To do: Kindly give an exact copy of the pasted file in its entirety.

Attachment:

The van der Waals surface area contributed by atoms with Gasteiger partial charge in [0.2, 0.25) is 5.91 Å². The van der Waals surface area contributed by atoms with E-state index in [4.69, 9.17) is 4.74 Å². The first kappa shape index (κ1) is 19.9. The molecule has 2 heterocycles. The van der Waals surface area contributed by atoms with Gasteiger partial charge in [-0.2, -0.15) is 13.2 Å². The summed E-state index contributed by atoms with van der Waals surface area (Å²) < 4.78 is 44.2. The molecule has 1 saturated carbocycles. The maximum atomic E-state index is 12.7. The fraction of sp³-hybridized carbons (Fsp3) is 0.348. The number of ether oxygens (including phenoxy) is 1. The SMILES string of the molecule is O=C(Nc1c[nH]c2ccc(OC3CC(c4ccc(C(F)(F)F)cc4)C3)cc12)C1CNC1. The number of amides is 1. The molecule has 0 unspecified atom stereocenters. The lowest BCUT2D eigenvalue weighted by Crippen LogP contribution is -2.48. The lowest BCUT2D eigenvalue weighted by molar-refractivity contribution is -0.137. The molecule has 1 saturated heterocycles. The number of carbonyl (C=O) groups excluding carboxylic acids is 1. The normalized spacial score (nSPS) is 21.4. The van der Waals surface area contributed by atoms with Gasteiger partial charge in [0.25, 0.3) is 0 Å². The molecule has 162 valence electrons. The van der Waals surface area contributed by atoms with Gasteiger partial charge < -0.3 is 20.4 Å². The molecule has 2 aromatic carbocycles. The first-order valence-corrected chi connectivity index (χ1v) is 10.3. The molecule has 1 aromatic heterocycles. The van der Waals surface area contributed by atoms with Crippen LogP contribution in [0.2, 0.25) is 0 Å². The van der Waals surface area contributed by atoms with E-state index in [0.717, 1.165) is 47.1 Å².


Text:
The van der Waals surface area contributed by atoms with Gasteiger partial charge in [0.2, 0.25) is 5.91 Å². The van der Waals surface area contributed by atoms with E-state index in [4.69, 9.17) is 4.74 Å². The first kappa shape index (κ1) is 19.9. The molecule has 2 heterocycles. The van der Waals surface area contributed by atoms with Gasteiger partial charge in [-0.2, -0.15) is 13.2 Å². The summed E-state index contributed by atoms with van der Waals surface area (Å²) < 4.78 is 44.2. The molecule has 1 saturated carbocycles. The maximum atomic E-state index is 12.7. The fraction of sp³-hybridized carbons (Fsp3) is 0.348. The number of ether oxygens (including phenoxy) is 1. The SMILES string of the molecule is O=C(Nc1c[nH]c2ccc(OC3CC(c4ccc(C(F)(F)F)cc4)C3)cc12)C1CNC1. The number of amides is 1. The molecule has 0 unspecified atom stereocenters. The lowest BCUT2D eigenvalue weighted by Crippen LogP contribution is -2.48. The lowest BCUT2D eigenvalue weighted by molar-refractivity contribution is -0.137. The molecule has 1 saturated heterocycles. The number of carbonyl (C=O) groups excluding carboxylic acids is 1. The normalized spacial score (nSPS) is 21.4. The van der Waals surface area contributed by atoms with Gasteiger partial charge in [0.25, 0.3) is 0 Å². The molecule has 162 valence electrons. The van der Waals surface area contributed by atoms with Gasteiger partial charge < -0.3 is 20.4 Å². The molecule has 2 aromatic carbocycles. The first-order valence-corrected chi connectivity index (χ1v) is 10.3. The molecule has 1 aromatic heterocycles. The van der Waals surface area contributed by atoms with Crippen LogP contribution in [0.2, 0.25) is 0 Å². The van der Waals surface area contributed by atoms with E-state index in [0.717, 1.165) is 47.1 Å².